Monday, November 14, 2011

Some Things You May or May Not Know About Four-Year-Olds

So sometime in the not-too-distant past, J turned four.  Ah yes, that age filled with wonder and a superfluity of naughtiness*.  And although having a four-year-old in the house is still new to me, I have already received quite an education about the things that make them so special:

1. Their bodies are bilingual.  Did you know?  I will explain.  Lately our formerly fully potty-trained son has started to have accidents as frequently as an excited puppy.  Consequently we have had several conversations about listening to one's body and noticing when a bathroom break is in order.  J realized, though, that there is one major obstacle to listening to his body.  He told Peter the other day, "Daddy, my body is trying to tell me something, but I can't understand it.  I think it's speaking Spanish."  Yes, that would make it hard to understand.

2. They can have strange diseases.  I was visiting my parents and had just given the boys a bath.  While lotioning J, I remarked to my mom what beautiful skin he has.  She agreed and mentioned that he has had beautiful skin ever since his cradle cap cleared up as an infant, to which he replied, "now I have cradle butt."  Unless he has suddenly contracted tinea cruris (do NOT do an image search on that one), I have no idea where he got that idea, nor when he started using the word "butt."

3. They have sensitive souls.  While driving to a family dinner last night, J started telling us, in a forlorn voice, that: "Some houses are all alone.  Some trees are all alone.  Some animals are all alone.  Some mountains are all alone.  Some gardens are all alone.  Some composters are all alone. . .etc."  Why yes, yes they are.  I weep for them.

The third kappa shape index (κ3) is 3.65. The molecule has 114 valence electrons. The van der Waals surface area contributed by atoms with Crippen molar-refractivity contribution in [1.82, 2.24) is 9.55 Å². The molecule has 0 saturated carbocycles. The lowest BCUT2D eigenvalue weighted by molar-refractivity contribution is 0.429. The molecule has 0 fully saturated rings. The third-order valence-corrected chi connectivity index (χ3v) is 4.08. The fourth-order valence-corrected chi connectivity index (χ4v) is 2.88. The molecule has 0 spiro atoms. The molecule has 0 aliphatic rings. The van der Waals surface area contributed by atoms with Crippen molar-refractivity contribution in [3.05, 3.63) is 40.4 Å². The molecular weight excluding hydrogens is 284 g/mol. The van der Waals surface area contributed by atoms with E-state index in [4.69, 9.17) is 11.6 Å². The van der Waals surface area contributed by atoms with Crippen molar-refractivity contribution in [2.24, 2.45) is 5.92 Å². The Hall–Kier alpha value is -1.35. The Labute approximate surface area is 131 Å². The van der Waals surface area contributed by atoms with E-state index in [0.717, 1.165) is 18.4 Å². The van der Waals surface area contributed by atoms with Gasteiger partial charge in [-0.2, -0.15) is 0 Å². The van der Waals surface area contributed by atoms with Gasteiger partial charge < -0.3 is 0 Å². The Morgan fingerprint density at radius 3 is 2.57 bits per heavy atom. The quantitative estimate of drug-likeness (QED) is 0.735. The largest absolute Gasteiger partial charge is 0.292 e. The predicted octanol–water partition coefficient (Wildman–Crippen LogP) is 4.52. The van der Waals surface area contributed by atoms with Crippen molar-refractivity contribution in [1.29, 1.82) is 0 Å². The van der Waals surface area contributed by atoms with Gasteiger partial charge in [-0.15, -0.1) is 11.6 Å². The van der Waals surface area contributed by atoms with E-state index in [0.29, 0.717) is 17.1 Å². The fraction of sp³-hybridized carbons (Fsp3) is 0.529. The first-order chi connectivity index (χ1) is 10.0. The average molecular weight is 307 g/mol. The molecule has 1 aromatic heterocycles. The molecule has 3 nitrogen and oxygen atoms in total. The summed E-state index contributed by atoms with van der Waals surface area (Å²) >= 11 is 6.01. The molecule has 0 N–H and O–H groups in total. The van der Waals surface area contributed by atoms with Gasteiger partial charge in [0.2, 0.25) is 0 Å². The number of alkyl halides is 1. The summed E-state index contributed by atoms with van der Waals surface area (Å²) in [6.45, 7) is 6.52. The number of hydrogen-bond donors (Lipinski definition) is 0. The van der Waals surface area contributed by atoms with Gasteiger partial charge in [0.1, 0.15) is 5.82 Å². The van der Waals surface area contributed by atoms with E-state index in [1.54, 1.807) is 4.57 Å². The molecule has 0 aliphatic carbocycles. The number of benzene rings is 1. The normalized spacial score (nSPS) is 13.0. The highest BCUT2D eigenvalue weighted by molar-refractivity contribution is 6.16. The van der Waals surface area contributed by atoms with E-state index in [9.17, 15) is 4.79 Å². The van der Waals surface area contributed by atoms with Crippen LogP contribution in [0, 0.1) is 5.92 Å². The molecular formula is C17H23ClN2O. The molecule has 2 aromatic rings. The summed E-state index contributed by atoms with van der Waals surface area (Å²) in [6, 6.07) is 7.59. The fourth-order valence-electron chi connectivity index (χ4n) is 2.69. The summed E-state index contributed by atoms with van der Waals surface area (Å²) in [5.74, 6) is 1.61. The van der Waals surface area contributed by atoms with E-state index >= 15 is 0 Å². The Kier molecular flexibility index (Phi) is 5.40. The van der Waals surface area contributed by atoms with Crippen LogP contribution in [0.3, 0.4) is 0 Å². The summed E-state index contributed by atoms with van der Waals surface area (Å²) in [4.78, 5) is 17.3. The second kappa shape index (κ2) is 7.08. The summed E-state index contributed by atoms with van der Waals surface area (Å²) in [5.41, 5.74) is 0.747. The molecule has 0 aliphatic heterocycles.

*"Superfluity of naughtiness" is actually a scriptural phrase.  Is that not fabulous?  See James 1:21.

Friday, November 11, 2011

Caramel Apple Cider Bars

I know, that isn't the greatest picture, but by the time I got around to taking a photo of these cookie bars there were only some sad looking edge pieces left, I had to scramble and take this picture before I lost my light, and my four-year-old was "helping," so this is what you get.  Sorry about that.

So some of you may have seen these cookies floating around on Pinterest.  I have become slightly addicted to Pinterest, and when I saw these I knew that I had to try them.  I did, and they were delicious, but please forgive me, but I couldn't leave well enough alone.  You see, when it's fall, I want something I can really sink my teeth into,  I want some texture.  So I decided to take the main principles of the original caramel apple cider cookies (apple cider mixed in, lots of caramely goodness) and put them in oatmeal bar cookie form.  I did, and ooh de lally!

Oh mama, just look at that caramel.  I used a whole bag which was about 50 caramels, and you don't have to use quite that many--you can adjust for your personal preferences.  Bake a batch of these on the next blustery day that comes your way.  They'll warm you up from the outside in.

Caramel Apple Cider Bars
Printable version

1 c. flour
1 tsp. baking soda
1/2 tsp. salt
1/2 tsp. cinnamon
1 c. butter, softened
3/4 c. white sugar
3/4 c. brown sugar
1 box (7.4 oz.) Alpine brand Spiced Apple Cider Original Instant Drink Mix (not sugar free)--yes, you use all 10 packets
2 eggs
1 tsp. vanilla
3 c. quick oats
1 bag Kraft caramels

Preheat oven to 375 degrees F. 
Unwrap caramels (I would go with about 3/4 of the bag, but you can add more or less depending on your personal preferences), and chop them into fourths.  Set aside.
In a small bowl combine flour, soda, slat, and cinnamon; set aside. 
In a large bowl combine butter, sugar, brown sugar, and all then packets of apple cider mix.  Beat until light and fluffy.  Add eggs and vanilla and mix in well.  Gradually add flour mixture.  Stir in oats and caramel bits.  Spread into greased 9x13" pan.  Bake at 375 degrees for 20-25 minutes or until top is good and golden.  Don't panic if the top seems to slip around a bit as you remove it from the oven--the center is probably done, the top is just sliding around on all that liquid caramel.  Allow to cool for about an hour (or just as long as you can stand it) before serving.